The United Nations Security Council should give recommendations to parties involved as well as urging Member States to contribute in resolving this complex humanitarian crisis.
UNITED NATIONS SECURITY COUNCIL
* Permanent member
the United Kingdom*
the United States*
MALNUTRITION, CHILD LABOUR AND THE CHILDREN OF DR CONGO
The Democratic Republic of Congo has been raided with conflict since 1996, and United Nations Stabilization Mission in the Democratic Republic of Congo (MONUSCO) has been active in the territory of DR Congo since 2001, right after Second Congo war.
One million people are currently displaced due to violence. Conditions in which civilians live are deplorable, with no access to health care, food or safe-drinking water and with little or no access to safe shelter and medication. Among all civilian groups, children in DR Congo are the in the most vulnerable position.
639 elementary and secondary schools were either destroyed or attacked by militia in the Kasaï Central and Kasaï provinces. In some cases, teachers were directly targeted. The United Nations estimates that more than 35 000 children were affected by the attacks, occupations and closures of schools due to external threats.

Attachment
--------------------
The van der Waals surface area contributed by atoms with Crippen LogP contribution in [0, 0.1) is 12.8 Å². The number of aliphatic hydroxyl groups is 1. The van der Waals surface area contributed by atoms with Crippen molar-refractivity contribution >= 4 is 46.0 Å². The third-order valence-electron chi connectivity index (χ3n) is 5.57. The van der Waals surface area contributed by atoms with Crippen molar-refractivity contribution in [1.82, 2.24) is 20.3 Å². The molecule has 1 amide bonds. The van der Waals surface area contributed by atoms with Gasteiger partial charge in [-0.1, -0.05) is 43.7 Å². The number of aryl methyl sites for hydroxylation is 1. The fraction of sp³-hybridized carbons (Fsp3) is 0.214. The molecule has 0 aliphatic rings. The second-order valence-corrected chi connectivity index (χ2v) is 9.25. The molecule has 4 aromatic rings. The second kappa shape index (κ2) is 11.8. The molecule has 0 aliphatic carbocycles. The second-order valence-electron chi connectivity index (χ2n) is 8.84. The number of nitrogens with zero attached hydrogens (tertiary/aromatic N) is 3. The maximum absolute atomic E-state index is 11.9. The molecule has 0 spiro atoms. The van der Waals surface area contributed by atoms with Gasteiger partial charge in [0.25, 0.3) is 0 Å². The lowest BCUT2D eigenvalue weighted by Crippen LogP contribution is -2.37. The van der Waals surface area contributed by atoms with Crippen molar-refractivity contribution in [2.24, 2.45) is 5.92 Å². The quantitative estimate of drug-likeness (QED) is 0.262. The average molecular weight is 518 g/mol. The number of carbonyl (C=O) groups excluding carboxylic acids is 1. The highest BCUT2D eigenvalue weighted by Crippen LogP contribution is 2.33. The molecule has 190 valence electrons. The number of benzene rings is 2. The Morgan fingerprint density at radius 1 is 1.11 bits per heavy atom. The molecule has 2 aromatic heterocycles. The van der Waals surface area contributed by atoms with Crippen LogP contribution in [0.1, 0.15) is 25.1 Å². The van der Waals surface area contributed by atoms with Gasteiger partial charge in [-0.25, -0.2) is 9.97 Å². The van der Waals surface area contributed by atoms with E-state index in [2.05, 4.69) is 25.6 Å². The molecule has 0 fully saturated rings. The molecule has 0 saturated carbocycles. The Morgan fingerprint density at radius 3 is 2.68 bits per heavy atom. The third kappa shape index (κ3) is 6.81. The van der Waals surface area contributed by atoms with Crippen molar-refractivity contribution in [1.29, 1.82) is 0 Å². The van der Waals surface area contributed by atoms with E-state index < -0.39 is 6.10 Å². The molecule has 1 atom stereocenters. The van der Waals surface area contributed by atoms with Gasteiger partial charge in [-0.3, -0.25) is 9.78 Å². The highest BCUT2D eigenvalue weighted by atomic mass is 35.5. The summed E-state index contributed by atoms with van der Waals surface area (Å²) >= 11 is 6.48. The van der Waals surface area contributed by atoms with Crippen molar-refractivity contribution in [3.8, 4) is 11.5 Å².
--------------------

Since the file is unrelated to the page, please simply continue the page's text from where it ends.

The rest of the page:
Children are disproportionately affected by the conflict. They are exposed to extreme risks of violence. The United Nations have documented over 500 cases where children, girls and boys are used as combatants or human shields by the militia, resulting in a significant number of victims during the clashes between the militia and the security forces. This year, at least 58 children have been killed and 46 injured by the conflict in the province.
In relatively peaceful areas, children are part of illegal child labor in cobalt mines. There they work in life threatening conditions while earning very small wages.
The members of the Security Council expressed their concern at the challenges of establishing peace in Democratic Republic of Congo, they called on all stakeholders to redouble their efforts to achieve a greater degree of inclusion that would help in the resolution of very serious problems faced by the DRC.
Delegates of United Nations Human Rights Council should offer recommendations to child protection and possible solutions to problems targeting civilians especially in the Democratic Republic of Congo.
ROHINGYA HUMAN RIGHTS VIOLATIONS
The Rohingya refugee crisis started in 2015, and so far 65,000 of Rohingya people have become displaced. Rohingya people have been badly treated by governments in both Myanmar and Bangladesh, with reports of limited basic services, restricted movement and institutionalized community segregation.